This course explores the legal history and politics surrounding language assessment and the different test structures and methods used to assess English language learners. Participants will examine how standardized tests are used to measure language proficiency and academic achievement. With that framework in place, participants will explore how to specifically assess listening, speaking, reading, and writing, both individually and in an integrated fashion. Participants will also examine test taking issues and strategies and will look at how technology can be used in assessment. Special needs students will also be addressed.
Participants will be able to:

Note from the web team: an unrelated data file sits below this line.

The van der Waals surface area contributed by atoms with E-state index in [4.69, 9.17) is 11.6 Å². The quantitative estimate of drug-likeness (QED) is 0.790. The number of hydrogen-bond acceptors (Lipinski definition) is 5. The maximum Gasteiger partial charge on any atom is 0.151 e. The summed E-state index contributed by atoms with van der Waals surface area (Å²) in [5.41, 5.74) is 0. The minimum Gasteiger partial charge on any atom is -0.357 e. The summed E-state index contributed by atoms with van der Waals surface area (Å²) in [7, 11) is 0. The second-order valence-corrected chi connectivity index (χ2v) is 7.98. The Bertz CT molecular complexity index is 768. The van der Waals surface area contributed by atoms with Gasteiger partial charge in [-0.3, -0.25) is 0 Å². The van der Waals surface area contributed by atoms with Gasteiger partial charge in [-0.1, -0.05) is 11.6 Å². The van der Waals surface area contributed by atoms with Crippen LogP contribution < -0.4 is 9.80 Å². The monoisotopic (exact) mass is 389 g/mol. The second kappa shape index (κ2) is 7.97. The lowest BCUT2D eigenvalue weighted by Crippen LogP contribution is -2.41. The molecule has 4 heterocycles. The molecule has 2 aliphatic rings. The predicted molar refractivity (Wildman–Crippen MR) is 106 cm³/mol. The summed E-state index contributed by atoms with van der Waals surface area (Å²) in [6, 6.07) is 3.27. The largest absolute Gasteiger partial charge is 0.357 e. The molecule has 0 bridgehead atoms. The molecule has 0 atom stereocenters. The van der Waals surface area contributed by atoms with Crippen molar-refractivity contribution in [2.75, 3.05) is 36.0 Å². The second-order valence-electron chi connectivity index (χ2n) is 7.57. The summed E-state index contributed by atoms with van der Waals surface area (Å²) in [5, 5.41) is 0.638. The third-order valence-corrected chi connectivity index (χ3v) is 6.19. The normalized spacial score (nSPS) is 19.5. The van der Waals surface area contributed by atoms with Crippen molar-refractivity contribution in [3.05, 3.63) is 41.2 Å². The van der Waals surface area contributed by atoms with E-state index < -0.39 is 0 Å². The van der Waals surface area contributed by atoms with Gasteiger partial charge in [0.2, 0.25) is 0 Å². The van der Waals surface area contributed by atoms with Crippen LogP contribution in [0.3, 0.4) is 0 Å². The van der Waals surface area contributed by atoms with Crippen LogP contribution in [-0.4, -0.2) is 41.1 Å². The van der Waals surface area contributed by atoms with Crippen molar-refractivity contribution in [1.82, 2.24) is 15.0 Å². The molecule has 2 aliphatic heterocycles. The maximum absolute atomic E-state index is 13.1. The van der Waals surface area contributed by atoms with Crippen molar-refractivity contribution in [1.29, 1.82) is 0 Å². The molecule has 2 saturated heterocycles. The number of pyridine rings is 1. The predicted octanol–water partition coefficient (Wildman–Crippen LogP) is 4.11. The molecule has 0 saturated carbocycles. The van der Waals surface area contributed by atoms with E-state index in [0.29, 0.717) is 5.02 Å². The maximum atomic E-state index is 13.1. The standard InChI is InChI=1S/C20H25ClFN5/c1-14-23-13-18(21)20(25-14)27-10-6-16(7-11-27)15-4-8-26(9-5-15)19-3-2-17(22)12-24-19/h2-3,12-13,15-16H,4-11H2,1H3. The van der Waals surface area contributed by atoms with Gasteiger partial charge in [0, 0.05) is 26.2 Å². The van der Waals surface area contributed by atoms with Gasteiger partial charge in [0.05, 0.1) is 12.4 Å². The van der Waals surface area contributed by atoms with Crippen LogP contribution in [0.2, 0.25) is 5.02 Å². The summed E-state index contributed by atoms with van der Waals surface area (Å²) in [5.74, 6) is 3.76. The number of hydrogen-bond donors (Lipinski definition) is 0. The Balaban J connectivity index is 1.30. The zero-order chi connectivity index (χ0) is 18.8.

Understand technical concepts about testing: accountability and standardized achievement tests; normed and criterion-referenced tests; validity and reliability; language proficiency; and authentic/performance-based assessment evaluation.
Distinguish among traditional vs other test formats, and will have cognitive knowledge of the key strengths and weaknesses of traditional formats, and key test-taking strategies for ELLs.
Identify common characteristics of informal assessments, use a model for organizing classroom assessment, and be familiar with some common types of informal/classroom assessment.
Understand the process of creating and evaluating portfolios to assess English Language Learners, and apply rubrics to reading, writing, listening, and speaking tasks.
Understand the concept of integration of language skills, and be able to describe common methods of assessing reading, writing, listening and speaking, and a variety of ways of eliciting speech for assessment.